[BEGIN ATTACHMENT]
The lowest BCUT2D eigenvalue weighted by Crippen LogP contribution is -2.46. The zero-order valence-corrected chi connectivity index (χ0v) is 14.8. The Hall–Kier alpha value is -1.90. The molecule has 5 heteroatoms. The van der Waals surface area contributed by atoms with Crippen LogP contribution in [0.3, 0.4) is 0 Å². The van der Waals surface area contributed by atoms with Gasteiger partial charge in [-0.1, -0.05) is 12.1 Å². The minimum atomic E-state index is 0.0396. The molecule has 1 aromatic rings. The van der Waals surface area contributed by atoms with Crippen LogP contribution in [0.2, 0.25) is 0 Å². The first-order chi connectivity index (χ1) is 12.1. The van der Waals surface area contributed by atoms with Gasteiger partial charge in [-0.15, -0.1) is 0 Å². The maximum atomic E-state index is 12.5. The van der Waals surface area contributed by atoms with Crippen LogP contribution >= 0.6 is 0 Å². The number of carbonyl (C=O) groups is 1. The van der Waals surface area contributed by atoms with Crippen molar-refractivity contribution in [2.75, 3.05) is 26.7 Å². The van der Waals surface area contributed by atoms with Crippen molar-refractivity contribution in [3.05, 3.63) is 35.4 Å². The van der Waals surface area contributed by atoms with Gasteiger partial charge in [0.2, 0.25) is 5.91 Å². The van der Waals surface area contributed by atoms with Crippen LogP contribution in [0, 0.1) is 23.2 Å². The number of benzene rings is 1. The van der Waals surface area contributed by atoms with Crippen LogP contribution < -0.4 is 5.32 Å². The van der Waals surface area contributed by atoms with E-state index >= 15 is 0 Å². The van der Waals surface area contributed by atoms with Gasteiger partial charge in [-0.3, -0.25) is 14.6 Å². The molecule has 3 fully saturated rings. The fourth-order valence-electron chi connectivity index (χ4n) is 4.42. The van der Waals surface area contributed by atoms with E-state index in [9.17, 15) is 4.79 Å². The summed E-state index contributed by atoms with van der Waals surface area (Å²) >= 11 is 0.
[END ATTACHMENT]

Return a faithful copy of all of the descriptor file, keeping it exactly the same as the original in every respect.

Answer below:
The lowest BCUT2D eigenvalue weighted by Crippen LogP contribution is -2.46. The zero-order valence-corrected chi connectivity index (χ0v) is 14.8. The Hall–Kier alpha value is -1.90. The molecule has 5 heteroatoms. The van der Waals surface area contributed by atoms with Crippen LogP contribution in [0.3, 0.4) is 0 Å². The van der Waals surface area contributed by atoms with Gasteiger partial charge in [-0.1, -0.05) is 12.1 Å². The minimum atomic E-state index is 0.0396. The molecule has 1 aromatic rings. The van der Waals surface area contributed by atoms with Crippen LogP contribution in [0.2, 0.25) is 0 Å². The first-order chi connectivity index (χ1) is 12.1. The van der Waals surface area contributed by atoms with Gasteiger partial charge in [-0.15, -0.1) is 0 Å². The maximum atomic E-state index is 12.5. The van der Waals surface area contributed by atoms with Crippen LogP contribution >= 0.6 is 0 Å². The number of carbonyl (C=O) groups is 1. The van der Waals surface area contributed by atoms with Crippen molar-refractivity contribution in [2.75, 3.05) is 26.7 Å². The van der Waals surface area contributed by atoms with Crippen molar-refractivity contribution in [3.05, 3.63) is 35.4 Å². The van der Waals surface area contributed by atoms with Gasteiger partial charge in [0.2, 0.25) is 5.91 Å². The van der Waals surface area contributed by atoms with Crippen LogP contribution in [0, 0.1) is 23.2 Å². The number of benzene rings is 1. The van der Waals surface area contributed by atoms with Crippen LogP contribution < -0.4 is 5.32 Å². The van der Waals surface area contributed by atoms with E-state index >= 15 is 0 Å². The van der Waals surface area contributed by atoms with Gasteiger partial charge in [-0.3, -0.25) is 14.6 Å². The molecule has 3 fully saturated rings. The fourth-order valence-electron chi connectivity index (χ4n) is 4.42. The van der Waals surface area contributed by atoms with E-state index in [9.17, 15) is 4.79 Å². The summed E-state index contributed by atoms with van der Waals surface area (Å²) >= 11 is 0.